The day I met George, he was doing exactly what he had done every day for the last year or so; absolutely nothing. In their lounge at home, George and his partner Margaret sat in her armchairs 2 meters apart, one behind the other due to space. Margaret’s view was of the back of George’s chair, close to the kitchen and next to all her books and the phone. George was allocated a lovely spot with a view out the window over the adjacent fields, where he would watch the birds, dog walkers and school children playing.
George had a scientific background and an analytical mind, alongside a passion for music and nature. Nowadays, his deteriorating cognitive health and extremely poor hearing made doing much more than ‘looking at things’ a challenge. It seemed as though he had written himself off emotionally, spending the day in silence save for the odd interaction with Margaret or a carer to help him wash, dress or eat something. Yet not long after we met, I did manage to reach George through a combination of shouting, lip reading and drawing pictures, and when we triggered a memory from his past, his face lit up with recognition. It was clear that his love for those interests of the past, was still very much there.
First of all, we implemented a new hearing device called a ‘Personal Listener’ (https://www.sarabec.com/crescendo-60-s54/) purposefully designed for people like George with cognitive impairment who did not enjoy wearing hearing aids. A revelation! Suddenly his world expanded to include two-way dialogue.
Now able to hear, and with the support of his new Creative Companion Holly who visited twice each week, George compiled a playlist of his favourite pieces. It wasn’t long before George was tapping out the melody line on the armrest. The next step was reintroducing George to the piano which he had played all his life! Holly brought round a new keyboard for him, portable and lightweight so that the magic could unfold while seated in the armchair he was most comfortable in. While admittedly George was a little rusty – the last time he’d accompanied as church organist was quite a few years back! – it was a joy to watch him play along with his favourite tunes. Music was becoming an important part of George’s life again - the hours of silence now replaced with symphony - and the repercussions were plain to see. When the sheltered housing block advertised a small performance in the communal lounge downstairs, George attended with Holly and Margaret, finally able to really enjoy live music again, with listening device on hand.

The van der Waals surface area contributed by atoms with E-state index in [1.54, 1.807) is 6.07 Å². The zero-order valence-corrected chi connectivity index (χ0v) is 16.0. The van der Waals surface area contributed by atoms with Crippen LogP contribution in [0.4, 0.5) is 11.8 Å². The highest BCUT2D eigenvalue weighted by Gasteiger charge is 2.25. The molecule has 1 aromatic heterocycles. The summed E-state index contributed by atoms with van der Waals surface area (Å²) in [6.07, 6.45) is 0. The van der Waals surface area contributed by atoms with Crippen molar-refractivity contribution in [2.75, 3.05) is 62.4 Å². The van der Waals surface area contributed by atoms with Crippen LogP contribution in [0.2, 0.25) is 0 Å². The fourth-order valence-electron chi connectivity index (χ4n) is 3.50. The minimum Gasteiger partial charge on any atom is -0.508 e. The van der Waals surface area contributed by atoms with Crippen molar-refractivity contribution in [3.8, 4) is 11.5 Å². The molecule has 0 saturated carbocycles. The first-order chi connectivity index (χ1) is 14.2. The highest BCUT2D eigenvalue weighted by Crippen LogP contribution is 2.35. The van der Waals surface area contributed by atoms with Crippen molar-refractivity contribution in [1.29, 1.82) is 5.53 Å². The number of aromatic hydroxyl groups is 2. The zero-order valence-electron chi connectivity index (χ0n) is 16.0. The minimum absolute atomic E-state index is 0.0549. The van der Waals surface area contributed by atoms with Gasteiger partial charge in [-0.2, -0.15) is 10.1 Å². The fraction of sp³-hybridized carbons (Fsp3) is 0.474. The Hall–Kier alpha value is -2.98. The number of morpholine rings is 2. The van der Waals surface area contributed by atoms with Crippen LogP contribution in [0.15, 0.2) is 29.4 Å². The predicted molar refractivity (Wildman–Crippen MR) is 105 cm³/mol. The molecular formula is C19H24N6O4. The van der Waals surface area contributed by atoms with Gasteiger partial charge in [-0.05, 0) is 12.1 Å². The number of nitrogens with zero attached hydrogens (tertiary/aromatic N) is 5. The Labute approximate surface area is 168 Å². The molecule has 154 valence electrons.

Sometimes it can seem like someone isn’t interested in being sociable, when really, it’s a fear of missing most of the conversation and getting embarrassed to keep asking someone to repeat themselves, or tired of trying to fill in the gaps.
An intervention as simple as the right sort of hearing aid can open the door to many more things that made life pleasurable. If you think it could make a difference to someone in your life, contact your local hearing centre for a free test, or get in touch for some more advice from us on how to bring the world of sound into your loved one’s life.